The Act also provides a list of factors that may have an adverse impact on the child’s best interests and that, if any exist, allow a court to preclude or limit any provision of the parenting plan, including neglect, long-term emotional impairment, substance abuse, the absence or substantial impairment of emotional ties between the parent and child, the abusive use of conflict, and the denial of access for a protracted period of time without good cause.296

It is precisely because the parenting plan is mandatory in all cases, and the content requirements of the plan set in such detail, that the Washington scheme has been very careful to delineate the particular circumstances in which parenting plans may deviate from the otherwise strict requirements, and the circumstances in which courts may set aside provisions of the plans. If a similar mandatory parenting plan scheme was adopted, it would be important to set out the circumstances limiting parenting plans and private ordering. In this respect, the Washington legislation provides an excellent model.

While an optional scheme would generally require less detail, there would still be considerable advantage to setting out a similar set of restrictions to parenting plans. While separating parents with any of these circumstances may be considerably less likely to file parenting plans in the first place, it would still be important to provide the court with the authority to override particular provisions of parenting plans in the event that these circumstances were found to exist.

Variation and Modification

As discussed above, an issue that needs to be addressed if parenting plans are to be expressly included in the Divorce Act is the standard of variation.

The rules for modification must balance the benefits of stability, with the need for flexibility and adaptability. As discussed in Option One, this balance is best achieved by allowing some modification of parenting plans. It would be consistent with current practice to allow a parenting plan to be modified when there has been a material change in circumstance. The standard of material change of circumstances is well established in law, and could easily be applied to a regime of mandatory or optional parenting plans.

Further, it would be consistent with the general objectives of encouraging parental cooperation, and flexibility of parenting arrangements, to allow a modification based on parental consent. Parents should generally be allowed to make the changes and modifications that they agree are in the best interests of their children. However, the court should retain its authority to review these requests, to ensure that the modification is knowing and voluntary, and that it is in the best interests of the children.


There are few negative aspects to incorporating parenting plans into a parental responsibility scheme on an optional basis. Optional parenting plans can encourage separating and divorcing parents to negotiate their own parenting arrangements, reflecting the particular needs of their children. Optional plans can be seen to reflect a number of the guiding principles of reform—encouraging parents to resolve their disputes through non-adversarial means, as well as accommodating the diversity of Canadian families and their children’s needs. The only real disadvantage of an optional regime is the risk that parenting plans will be ignored. The Australian experience, in which the use of parenting plans has declined since the reforms, suggests that it would be important to guard against setting up an overly burdensome regime that could operate as a disincentive. In particular, the Australian experience suggests that the cumbersome process of the registration of parenting plans has been a disincentive and should not be required. As discussed in Option One, if the Divorce Act was reformed to incorporate parenting plans on an optional basis, it should specify the suggested content of the plan and the standard of review, including the specific restrictions on parenting plans.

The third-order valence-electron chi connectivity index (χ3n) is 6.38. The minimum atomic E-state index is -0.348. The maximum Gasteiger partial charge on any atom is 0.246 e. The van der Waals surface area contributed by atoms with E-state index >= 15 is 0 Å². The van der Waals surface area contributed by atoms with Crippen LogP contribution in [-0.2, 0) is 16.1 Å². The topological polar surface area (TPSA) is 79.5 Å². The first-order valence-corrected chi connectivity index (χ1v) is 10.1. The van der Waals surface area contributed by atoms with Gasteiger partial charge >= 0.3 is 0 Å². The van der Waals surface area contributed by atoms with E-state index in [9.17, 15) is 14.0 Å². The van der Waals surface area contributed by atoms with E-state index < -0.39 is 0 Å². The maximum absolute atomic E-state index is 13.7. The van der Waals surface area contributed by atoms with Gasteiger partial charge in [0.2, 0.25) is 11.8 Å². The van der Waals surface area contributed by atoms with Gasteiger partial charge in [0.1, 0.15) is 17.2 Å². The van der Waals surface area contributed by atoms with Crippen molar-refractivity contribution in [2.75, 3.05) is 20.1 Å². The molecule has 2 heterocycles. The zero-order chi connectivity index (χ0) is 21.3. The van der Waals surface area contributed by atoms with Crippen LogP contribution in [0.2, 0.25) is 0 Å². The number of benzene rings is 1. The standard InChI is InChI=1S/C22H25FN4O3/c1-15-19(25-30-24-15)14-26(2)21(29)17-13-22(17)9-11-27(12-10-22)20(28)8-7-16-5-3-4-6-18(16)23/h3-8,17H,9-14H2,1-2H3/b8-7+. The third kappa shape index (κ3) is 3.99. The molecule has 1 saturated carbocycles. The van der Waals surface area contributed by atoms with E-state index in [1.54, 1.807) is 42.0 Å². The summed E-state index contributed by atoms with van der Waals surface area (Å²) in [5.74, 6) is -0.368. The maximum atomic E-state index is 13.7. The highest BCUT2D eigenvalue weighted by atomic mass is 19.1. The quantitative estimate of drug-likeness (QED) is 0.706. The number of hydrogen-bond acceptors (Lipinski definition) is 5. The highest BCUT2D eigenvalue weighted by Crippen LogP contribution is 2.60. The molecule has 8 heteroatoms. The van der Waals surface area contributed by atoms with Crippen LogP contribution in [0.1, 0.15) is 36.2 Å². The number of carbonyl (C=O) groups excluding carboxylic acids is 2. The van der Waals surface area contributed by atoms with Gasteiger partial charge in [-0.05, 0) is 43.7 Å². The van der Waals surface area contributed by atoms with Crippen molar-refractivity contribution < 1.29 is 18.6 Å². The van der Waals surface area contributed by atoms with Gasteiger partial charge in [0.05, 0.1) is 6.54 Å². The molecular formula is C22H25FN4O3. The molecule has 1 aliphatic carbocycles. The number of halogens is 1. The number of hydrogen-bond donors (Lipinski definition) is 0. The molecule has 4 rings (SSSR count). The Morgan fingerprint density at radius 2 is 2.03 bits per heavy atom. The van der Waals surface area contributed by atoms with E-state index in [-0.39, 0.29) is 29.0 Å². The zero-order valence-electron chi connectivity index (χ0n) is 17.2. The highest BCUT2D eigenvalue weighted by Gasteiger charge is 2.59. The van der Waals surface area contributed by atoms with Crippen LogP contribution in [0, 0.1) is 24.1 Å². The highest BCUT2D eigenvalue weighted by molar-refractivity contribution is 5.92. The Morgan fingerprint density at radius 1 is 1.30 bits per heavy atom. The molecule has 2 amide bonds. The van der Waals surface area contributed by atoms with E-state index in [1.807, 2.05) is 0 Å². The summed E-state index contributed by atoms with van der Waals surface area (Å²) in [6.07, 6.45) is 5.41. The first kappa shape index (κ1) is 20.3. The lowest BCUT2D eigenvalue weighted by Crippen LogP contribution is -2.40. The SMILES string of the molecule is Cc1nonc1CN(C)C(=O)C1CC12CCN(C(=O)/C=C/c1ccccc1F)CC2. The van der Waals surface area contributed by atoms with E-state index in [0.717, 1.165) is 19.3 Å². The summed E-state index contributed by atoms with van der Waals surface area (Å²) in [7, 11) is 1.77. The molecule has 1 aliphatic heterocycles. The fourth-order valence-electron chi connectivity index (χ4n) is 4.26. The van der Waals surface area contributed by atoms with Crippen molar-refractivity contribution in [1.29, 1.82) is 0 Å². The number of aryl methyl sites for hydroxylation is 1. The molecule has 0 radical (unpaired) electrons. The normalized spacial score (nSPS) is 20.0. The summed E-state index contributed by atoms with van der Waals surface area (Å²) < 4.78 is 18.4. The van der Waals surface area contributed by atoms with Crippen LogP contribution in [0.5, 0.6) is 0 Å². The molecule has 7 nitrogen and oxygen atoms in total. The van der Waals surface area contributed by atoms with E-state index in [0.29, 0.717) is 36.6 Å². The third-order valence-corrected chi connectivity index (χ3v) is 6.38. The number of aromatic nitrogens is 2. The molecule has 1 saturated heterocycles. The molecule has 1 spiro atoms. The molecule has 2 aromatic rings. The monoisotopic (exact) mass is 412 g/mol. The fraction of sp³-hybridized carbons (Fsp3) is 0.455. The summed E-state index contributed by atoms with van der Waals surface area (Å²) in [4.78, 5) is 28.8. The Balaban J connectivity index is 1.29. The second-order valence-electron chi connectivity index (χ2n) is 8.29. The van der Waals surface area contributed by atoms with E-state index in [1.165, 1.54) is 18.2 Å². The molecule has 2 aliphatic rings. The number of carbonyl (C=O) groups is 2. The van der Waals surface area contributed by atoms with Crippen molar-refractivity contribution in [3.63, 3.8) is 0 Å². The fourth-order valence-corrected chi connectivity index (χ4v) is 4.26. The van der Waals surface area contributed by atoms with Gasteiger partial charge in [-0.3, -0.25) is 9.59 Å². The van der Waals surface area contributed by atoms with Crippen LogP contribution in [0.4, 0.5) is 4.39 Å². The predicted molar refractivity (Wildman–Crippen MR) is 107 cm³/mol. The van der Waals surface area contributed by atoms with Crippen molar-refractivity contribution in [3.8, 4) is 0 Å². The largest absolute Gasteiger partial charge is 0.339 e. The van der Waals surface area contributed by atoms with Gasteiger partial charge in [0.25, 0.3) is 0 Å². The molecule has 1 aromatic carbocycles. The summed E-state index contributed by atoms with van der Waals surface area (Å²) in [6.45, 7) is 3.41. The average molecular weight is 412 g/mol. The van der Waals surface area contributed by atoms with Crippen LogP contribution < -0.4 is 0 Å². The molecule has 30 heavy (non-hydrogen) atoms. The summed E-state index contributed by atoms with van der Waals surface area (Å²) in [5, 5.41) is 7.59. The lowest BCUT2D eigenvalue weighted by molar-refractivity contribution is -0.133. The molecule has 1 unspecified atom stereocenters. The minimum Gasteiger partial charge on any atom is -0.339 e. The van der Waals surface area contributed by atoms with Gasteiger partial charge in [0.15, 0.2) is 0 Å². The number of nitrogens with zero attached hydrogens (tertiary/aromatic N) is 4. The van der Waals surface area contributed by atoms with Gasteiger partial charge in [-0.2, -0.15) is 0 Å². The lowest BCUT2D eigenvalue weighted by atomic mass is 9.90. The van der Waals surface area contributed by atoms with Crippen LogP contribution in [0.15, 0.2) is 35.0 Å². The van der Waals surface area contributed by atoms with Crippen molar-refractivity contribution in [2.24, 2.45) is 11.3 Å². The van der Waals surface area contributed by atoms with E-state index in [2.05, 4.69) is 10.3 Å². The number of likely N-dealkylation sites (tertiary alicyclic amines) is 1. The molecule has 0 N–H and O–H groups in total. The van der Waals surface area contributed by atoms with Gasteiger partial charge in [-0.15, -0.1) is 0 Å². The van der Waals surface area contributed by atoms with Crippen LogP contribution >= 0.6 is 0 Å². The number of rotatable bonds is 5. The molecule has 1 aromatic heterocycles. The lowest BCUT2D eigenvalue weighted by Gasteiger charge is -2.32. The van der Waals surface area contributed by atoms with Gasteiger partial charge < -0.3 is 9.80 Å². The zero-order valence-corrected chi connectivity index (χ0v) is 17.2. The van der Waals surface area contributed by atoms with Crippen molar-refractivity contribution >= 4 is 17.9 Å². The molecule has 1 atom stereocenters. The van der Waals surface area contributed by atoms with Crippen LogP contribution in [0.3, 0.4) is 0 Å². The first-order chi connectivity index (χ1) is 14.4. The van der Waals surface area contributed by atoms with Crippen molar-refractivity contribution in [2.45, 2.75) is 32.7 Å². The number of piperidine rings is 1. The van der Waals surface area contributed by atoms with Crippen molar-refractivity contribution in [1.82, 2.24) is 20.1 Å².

A mandatory approach to parenting plans represents a very different approach to the resolution of parenting disputes. If all parenting orders were to be made in the form of parenting plans, the Divorce Act would have to include the kind of detail currently found in the Washington Parenting Act, and the American Law Institute proposals. Such a regime would require a more detailed regime, with stricter content requirements, more attention to the criteria for review and a detailed description of restrictions to parenting plans.

There are many advantages to a mandatory approach to parenting plans. The approach could encourage parental cooperation, help focus parents’ attention on the allocation of parental responsibility, while at the same time providing parents with considerable flexibility to design a parenting arrangement according to the unique needs of their children. While strongly encouraging parents to reach their own agreements through non-adversarial means, the approach maintains courts as a forum of last resort for those separating and divorcing couples who are unable to agree on their parenting arrangements. It is, moreover, an approach that can protect children from the harm of violence, high conflict and inadequate parenting, providing that the statutory framework sets out these restrictions in sufficient detail. It is an approach that promotes the spirit of a neutral parenting responsibility model. It is not based on an ideal model of post separation parenting but, rather, allows and encourages parents to negotiate an individualized arrangement.